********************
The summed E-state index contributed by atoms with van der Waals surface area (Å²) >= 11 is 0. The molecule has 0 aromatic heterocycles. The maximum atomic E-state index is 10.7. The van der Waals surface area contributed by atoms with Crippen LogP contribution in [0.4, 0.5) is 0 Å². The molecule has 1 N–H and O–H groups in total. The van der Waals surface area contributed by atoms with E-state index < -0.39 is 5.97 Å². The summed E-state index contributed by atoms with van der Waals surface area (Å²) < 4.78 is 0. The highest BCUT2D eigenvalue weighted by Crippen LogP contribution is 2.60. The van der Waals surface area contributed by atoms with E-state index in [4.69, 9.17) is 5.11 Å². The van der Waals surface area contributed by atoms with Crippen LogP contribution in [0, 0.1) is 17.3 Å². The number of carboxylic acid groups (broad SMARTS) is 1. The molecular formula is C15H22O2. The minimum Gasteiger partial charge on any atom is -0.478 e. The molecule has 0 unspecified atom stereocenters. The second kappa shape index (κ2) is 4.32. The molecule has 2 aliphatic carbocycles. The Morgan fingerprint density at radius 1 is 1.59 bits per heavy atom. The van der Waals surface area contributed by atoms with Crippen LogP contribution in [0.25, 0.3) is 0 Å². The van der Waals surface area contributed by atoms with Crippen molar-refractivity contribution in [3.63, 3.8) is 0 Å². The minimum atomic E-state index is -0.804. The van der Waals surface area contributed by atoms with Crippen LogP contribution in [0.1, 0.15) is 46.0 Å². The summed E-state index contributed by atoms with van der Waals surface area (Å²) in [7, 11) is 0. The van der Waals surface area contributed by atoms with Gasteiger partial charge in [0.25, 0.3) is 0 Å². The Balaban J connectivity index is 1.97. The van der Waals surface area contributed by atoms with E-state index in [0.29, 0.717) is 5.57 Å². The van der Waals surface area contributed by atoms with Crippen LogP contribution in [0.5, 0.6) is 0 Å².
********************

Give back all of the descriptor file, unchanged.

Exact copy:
The summed E-state index contributed by atoms with van der Waals surface area (Å²) >= 11 is 0. The molecule has 0 aromatic heterocycles. The maximum atomic E-state index is 10.7. The van der Waals surface area contributed by atoms with Crippen LogP contribution in [0.4, 0.5) is 0 Å². The molecule has 1 N–H and O–H groups in total. The van der Waals surface area contributed by atoms with E-state index < -0.39 is 5.97 Å². The summed E-state index contributed by atoms with van der Waals surface area (Å²) < 4.78 is 0. The highest BCUT2D eigenvalue weighted by Crippen LogP contribution is 2.60. The van der Waals surface area contributed by atoms with E-state index in [4.69, 9.17) is 5.11 Å². The van der Waals surface area contributed by atoms with Crippen LogP contribution in [0, 0.1) is 17.3 Å². The number of carboxylic acid groups (broad SMARTS) is 1. The molecular formula is C15H22O2. The minimum Gasteiger partial charge on any atom is -0.478 e. The molecule has 0 unspecified atom stereocenters. The second kappa shape index (κ2) is 4.32. The molecule has 2 aliphatic carbocycles. The Morgan fingerprint density at radius 1 is 1.59 bits per heavy atom. The van der Waals surface area contributed by atoms with Crippen LogP contribution in [0.25, 0.3) is 0 Å². The van der Waals surface area contributed by atoms with Crippen molar-refractivity contribution in [3.63, 3.8) is 0 Å². The minimum atomic E-state index is -0.804. The van der Waals surface area contributed by atoms with Crippen LogP contribution in [0.1, 0.15) is 46.0 Å². The summed E-state index contributed by atoms with van der Waals surface area (Å²) in [7, 11) is 0. The van der Waals surface area contributed by atoms with Gasteiger partial charge in [0.25, 0.3) is 0 Å². The Balaban J connectivity index is 1.97. The van der Waals surface area contributed by atoms with E-state index in [0.29, 0.717) is 5.57 Å². The van der Waals surface area contributed by atoms with Crippen LogP contribution in [0.5, 0.6) is 0 Å².